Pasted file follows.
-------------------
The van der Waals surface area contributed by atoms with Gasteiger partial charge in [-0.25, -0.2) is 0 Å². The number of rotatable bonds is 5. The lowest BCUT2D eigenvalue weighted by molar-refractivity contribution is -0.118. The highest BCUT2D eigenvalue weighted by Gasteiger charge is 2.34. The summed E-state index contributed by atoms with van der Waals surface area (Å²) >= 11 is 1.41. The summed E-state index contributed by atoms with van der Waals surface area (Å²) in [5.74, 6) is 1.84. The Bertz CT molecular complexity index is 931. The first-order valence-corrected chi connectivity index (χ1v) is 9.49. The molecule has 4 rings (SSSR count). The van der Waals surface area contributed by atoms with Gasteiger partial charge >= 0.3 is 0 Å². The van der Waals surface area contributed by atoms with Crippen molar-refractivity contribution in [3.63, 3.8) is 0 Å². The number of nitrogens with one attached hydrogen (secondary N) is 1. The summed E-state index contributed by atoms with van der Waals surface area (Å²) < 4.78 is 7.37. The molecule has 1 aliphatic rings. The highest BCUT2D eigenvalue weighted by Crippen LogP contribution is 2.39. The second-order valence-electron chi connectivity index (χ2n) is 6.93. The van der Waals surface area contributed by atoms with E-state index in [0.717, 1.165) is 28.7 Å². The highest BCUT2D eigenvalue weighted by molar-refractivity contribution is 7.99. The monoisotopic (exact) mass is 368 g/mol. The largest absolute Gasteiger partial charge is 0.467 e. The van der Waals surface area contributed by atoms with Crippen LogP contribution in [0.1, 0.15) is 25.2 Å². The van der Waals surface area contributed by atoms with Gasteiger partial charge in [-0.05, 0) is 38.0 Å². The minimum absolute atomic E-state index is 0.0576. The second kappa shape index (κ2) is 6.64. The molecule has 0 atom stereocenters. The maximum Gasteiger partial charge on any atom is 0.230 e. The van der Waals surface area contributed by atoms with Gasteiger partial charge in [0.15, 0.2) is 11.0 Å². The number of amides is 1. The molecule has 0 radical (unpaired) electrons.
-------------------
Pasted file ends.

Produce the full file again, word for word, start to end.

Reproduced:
The van der Waals surface area contributed by atoms with Gasteiger partial charge in [-0.25, -0.2) is 0 Å². The number of rotatable bonds is 5. The lowest BCUT2D eigenvalue weighted by molar-refractivity contribution is -0.118. The highest BCUT2D eigenvalue weighted by Gasteiger charge is 2.34. The summed E-state index contributed by atoms with van der Waals surface area (Å²) >= 11 is 1.41. The summed E-state index contributed by atoms with van der Waals surface area (Å²) in [5.74, 6) is 1.84. The Bertz CT molecular complexity index is 931. The first-order valence-corrected chi connectivity index (χ1v) is 9.49. The molecule has 4 rings (SSSR count). The van der Waals surface area contributed by atoms with Gasteiger partial charge >= 0.3 is 0 Å². The van der Waals surface area contributed by atoms with Crippen molar-refractivity contribution in [3.63, 3.8) is 0 Å². The number of nitrogens with one attached hydrogen (secondary N) is 1. The summed E-state index contributed by atoms with van der Waals surface area (Å²) < 4.78 is 7.37. The molecule has 1 aliphatic rings. The highest BCUT2D eigenvalue weighted by Crippen LogP contribution is 2.39. The second-order valence-electron chi connectivity index (χ2n) is 6.93. The van der Waals surface area contributed by atoms with E-state index in [0.717, 1.165) is 28.7 Å². The highest BCUT2D eigenvalue weighted by molar-refractivity contribution is 7.99. The monoisotopic (exact) mass is 368 g/mol. The largest absolute Gasteiger partial charge is 0.467 e. The van der Waals surface area contributed by atoms with Crippen LogP contribution in [0.1, 0.15) is 25.2 Å². The van der Waals surface area contributed by atoms with Gasteiger partial charge in [-0.05, 0) is 38.0 Å². The minimum absolute atomic E-state index is 0.0576. The second kappa shape index (κ2) is 6.64. The molecule has 0 atom stereocenters. The maximum Gasteiger partial charge on any atom is 0.230 e. The van der Waals surface area contributed by atoms with Gasteiger partial charge in [0.15, 0.2) is 11.0 Å². The number of amides is 1. The molecule has 0 radical (unpaired) electrons.